e-books from Gannett House

William Channing Gannett
author of "The House Beautiful"

51 Reflections at 51, available July, 2013

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I wrote and refined this collection of reflections throughout my midlife passage, from my mid-30s through my early-50s, completing the project when I was 51 (1998).

A fundamental realization of full midlife is a sense of mortality that puts one’s life into existential perspective. For all of us, the midlife passage highlights a host of issues. It is in midlife that more sober reflection puts Self into a universal context and provides personal perspective.

I hope you will find these 51 great quotes and my reflections on them inspiring—well-considered counsel by a kindred spirit.

"Teaching the World to Die:  Unitarian Universalist Attitudes Regarding Death"

KINDLE edition available July, 2012

From their beginning, Unitarians have reformed American deathways.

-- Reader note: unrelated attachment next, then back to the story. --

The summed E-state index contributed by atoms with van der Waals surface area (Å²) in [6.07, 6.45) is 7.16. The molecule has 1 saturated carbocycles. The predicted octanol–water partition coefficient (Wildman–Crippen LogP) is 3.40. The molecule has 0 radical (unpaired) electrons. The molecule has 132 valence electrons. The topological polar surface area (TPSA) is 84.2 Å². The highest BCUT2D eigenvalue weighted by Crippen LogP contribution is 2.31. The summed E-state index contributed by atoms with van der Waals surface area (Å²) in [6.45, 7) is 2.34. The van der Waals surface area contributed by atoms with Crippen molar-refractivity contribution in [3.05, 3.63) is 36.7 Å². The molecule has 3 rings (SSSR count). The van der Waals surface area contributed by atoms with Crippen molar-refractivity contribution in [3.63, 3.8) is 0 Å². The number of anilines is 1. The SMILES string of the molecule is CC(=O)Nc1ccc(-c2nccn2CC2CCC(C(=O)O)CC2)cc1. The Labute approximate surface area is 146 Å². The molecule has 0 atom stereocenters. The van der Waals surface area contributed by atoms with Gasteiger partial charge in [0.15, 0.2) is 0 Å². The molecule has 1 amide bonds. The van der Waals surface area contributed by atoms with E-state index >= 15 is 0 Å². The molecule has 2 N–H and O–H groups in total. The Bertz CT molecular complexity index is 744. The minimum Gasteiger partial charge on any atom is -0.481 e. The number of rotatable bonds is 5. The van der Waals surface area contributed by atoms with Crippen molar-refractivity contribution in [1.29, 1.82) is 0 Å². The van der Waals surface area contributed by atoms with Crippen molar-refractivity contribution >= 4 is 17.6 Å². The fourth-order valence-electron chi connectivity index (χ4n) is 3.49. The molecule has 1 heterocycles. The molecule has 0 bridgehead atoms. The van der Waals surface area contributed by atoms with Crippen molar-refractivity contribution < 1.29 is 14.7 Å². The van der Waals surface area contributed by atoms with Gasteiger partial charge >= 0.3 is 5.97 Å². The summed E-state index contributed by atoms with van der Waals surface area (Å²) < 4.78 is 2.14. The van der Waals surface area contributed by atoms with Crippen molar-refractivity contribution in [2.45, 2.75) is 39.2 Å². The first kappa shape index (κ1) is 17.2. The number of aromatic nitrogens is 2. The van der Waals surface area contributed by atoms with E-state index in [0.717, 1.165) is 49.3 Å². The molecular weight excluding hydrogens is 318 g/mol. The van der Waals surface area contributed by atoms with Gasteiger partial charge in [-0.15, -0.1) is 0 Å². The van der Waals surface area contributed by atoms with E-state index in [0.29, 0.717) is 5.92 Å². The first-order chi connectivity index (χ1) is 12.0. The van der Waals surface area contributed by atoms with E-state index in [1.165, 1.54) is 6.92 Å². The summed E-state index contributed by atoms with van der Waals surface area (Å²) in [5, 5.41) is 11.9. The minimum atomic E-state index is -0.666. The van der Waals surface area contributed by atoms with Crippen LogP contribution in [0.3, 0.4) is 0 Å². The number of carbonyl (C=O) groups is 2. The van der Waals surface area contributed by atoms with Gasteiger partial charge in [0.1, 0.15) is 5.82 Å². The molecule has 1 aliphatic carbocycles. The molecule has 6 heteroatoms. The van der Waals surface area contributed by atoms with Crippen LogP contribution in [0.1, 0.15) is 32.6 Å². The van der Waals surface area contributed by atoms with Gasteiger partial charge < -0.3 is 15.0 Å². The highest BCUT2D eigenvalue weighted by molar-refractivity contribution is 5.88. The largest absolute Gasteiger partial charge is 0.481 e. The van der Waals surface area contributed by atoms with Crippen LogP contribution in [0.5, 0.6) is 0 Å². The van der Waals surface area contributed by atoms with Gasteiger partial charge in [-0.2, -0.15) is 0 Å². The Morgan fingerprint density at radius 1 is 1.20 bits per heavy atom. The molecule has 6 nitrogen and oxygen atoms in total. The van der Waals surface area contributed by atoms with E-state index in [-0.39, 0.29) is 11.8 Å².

They significantly influenced, intellectually and practically, how the greater culture deals with the overarching reality of the human condition: mortality and death. The means of reform included antebellum innovations of the rural and garden cemeteries, late nineteenth century advocacy of cremation, a mid-twentieth century memorial society movement, and a long evolution of human-centered funeral and memorial services.

Unitarian innovations and reforms cited in this essay
  • served to domesticate death in the name of the universal human condition; 
  • challenged traditions and the supernaturalisms that supported those traditions; 
  • resisted the commercialization of death by a funeral industry; 
  • and lifted up the dignity and worth of the deceased through artful and meaningful “celebrations of life.” 
As a consequence, there is a palpable Unitarian Universalist way for meeting death with humanity,  dignity, and meaning. 

EdwardSearl, a Unitarian Universalist minister, is the author of the UU classic, In Memoriam: Modern Funeral and Memorial Services.